Update Mar 21: TL;DR: Today, we graduated the experiment for Stack Overflow question pages with zero answers, specifically the variant where three related questions are shown by default, with a link to view more.
During the experiment, we observed a statistically significant 900%+ increase in clickthrough rates (CTR) in both experiment groups. Users in the experiment were engaging with related questions at an exponential rate compared to those in the control group where related questions were shown in the sidebar.
Update Feb 24: As of Feb 23, testing has concluded
Update Feb 14: Testing is now active
As part of the Content Discovery initiative, we’re announcing the next experiment. In our previous experiment to reorder related questions, we mentioned that most users are not seeing related questions above the fold. We also believe that banner blindness is a common web behavior and pattern, wherein users have a high tendency to ignore all forms of advertising that typically appear in the sidebar.
We believe displaying related questions within the answers list will allow users to get to the most relevant content sooner. If users typically ignore the sidebar, this new option could allow them to naturally discover related questions. In this post, we explain the goals of the experiment, success criteria, and how we will conduct the test.
Experiment goals and success criteria
Given that this is our first attempt to display additional content within the main content area, we’re interested in learning how users will engage with it and whether this will provide any incremental value when trying to find relevant content to get closer to their just-in-time needs.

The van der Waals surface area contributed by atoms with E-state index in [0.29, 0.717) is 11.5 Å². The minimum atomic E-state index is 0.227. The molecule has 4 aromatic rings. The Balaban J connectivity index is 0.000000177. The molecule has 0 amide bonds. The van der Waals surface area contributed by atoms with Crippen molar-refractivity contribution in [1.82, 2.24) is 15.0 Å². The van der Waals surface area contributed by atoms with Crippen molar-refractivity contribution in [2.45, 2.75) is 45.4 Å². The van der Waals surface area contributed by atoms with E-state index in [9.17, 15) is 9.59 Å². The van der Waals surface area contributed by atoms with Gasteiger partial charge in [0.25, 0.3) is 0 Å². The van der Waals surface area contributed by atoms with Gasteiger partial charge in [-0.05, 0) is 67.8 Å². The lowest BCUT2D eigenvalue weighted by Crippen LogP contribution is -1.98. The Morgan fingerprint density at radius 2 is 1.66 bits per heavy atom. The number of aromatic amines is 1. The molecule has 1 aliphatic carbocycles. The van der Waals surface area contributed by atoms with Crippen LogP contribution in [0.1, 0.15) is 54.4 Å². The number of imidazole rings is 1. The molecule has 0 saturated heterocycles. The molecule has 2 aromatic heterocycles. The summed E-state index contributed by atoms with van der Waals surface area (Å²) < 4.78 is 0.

Our null hypothesis is that engagement with related questions remains the same in both experiment groups. We will determine whether the variant is a winner if there is a statistical significant lift to clicks on related questions, thus allowing us to reject the null hypothesis.
How we’re conducting the test
The experiment will be conducted on Stack Overflow question pages for anonymous users only. It will target 20% of the traffic that will be split evenly between the control and two variant groups.
We learned from recent user research that users tend to check for other answers and comments right away after reading a question and try solutions offered in Q&A. If users aren’t able to find an answer, we think they are more likely to bounce as this prevents them from being able to test potential solutions. We are initially focusing our efforts on questions without answers in order to validate whether the inline placement results in better engagement before we iterate on question pages with at least one answer.
Here are screenshots of how related questions will appear in each variant group. In the first variant, users will see three related questions below the question post with an option to view more by clicking on the “See more related questions” link. In the second variant, users will see up to five related questions below the question page. Users who are opted into either variant group will only be seeing inline related questions on question pages with no answers. The sidebar related questions on those pages will also be hidden. Question pages with at least one answer will not be impacted by this experiment. Users in the control group will continue to see related questions in the sidebar.
Figure 1: Three related questions displayed below the question post with a link to view more
Figure 2: Up to 5 related questions displayed below the question post
The experiment will run for at least a week in order to account for the newness effect. Once the experiment concludes, we will analyze the results and share them with Meta.